Cookies on this website

We use cookies to ensure that we give you the best experience on our website. If you click 'Accept all cookies' we'll assume that you are happy to receive all cookies and you won't see this message again. If you click 'Reject all non-essential cookies' only necessary cookies providing core functionality such as security, network management, and accessibility will be enabled. Click 'Find out more' for information on how to change your cookie settings.

Inefficient nuclear delivery restricts transgene expression using polyelectrolyte DNA vectors. To increase transfer from the cytoplasm to the nucleus, we have covalently linked adenovirus hexon protein to polyethylenimine (PEI, 800 kDa). Activity of the conjugate was compared with PEI and PEI linked to albumin. Hexon-containing complexes gave 10-fold greater transgene expression in HepG2 cells than PEI/DNA or complexes containing albumin, without increasing cell uptake. Following cytoplasmic injection into Xenopus laevis oocytes, hexon-containing complexes showed reporter gene expression to be elevated by 10-fold compared with PEI/DNA. The ability of hexon to promote nuclear delivery of PEI/DNA nanoparticles was compared with that of classical nuclear localization sequences (NLS) by measuring transgene expression following intracytoplasmic microinjection of hexon-PEI/DNA complexes and NLS-albumin-PEI/DNA complexes in rat-1 fibroblasts. The resulting nuclear transfer efficiency was in the following order: hexon-PEI/DNA>NLS-albumin-PEI/DNA>PEI/DNA>DNA alone>albumin-PEI/DNA. The activities of both NLS-albumin-PEI and hexon-PEI were abolished by co-injection of wheat germ agglutinin, suggesting that both act by means of the nuclear pore complex (NPC); in contrast, excess free NLS-albumin abolished transgene expression with NLS-albumin-PEI/DNA, but only partially inhibited hexon-PEI/DNA. Nuclear transfer efficiency following cytoplasmic injection was dependent on DNA concentration for all materials, although hexon conjugates showed much better activity than NLS-albumin at low DNA doses (500-1000 plasmids/cell). Our data are consistent with hexon mediating nuclear delivery of plasmid complexes by means of the NPC, using mechanisms that are only partially dependent on the classical NLS import pathway. The hexon-mediated mechanism of nuclear import enables substantially better transgene expression, particularly when DNA concentrations in the cytoplasm are limiting.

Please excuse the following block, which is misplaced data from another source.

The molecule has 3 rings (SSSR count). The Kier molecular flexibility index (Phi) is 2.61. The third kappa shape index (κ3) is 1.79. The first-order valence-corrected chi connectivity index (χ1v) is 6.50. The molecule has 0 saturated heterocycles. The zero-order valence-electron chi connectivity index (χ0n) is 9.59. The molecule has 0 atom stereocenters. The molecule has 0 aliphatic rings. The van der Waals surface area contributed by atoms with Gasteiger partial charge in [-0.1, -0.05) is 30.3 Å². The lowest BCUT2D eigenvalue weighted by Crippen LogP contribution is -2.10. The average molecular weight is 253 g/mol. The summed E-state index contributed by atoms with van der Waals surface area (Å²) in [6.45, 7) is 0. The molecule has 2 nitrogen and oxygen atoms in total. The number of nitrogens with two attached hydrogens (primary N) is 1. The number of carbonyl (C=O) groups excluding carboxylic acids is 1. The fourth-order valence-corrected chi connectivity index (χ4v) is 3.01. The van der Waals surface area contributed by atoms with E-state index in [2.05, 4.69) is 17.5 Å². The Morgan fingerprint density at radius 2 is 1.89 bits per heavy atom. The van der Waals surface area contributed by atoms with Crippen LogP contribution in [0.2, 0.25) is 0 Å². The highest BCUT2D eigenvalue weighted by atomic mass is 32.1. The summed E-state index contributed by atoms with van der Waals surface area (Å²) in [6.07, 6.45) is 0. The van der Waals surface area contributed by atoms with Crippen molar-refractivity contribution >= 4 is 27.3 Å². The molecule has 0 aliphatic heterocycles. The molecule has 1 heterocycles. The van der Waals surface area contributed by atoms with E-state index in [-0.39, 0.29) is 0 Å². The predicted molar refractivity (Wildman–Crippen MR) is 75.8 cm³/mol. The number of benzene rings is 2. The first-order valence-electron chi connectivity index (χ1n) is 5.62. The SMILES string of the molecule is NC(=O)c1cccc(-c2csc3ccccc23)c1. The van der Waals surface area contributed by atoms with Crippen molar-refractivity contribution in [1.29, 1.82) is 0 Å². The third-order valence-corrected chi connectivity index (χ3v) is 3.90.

Original publication




Journal article


Mol Ther

Publication Date





473 - 483


Active Transport, Cell Nucleus, Animals, Capsid, Capsid Proteins, Cattle, Cell Nucleus, Fibroblasts, Fluorescein-5-isothiocyanate, Gene Expression, Genetic Therapy, Genetic Vectors, Humans, Microinjections, Microscopy, Electron, Nuclear Localization Signals, Oocytes, Plasmids, Polyethyleneimine, Rabbits, Rats, Serum Albumin, Bovine, Transfection, Transgenes, Tumor Cells, Cultured, Xenopus laevis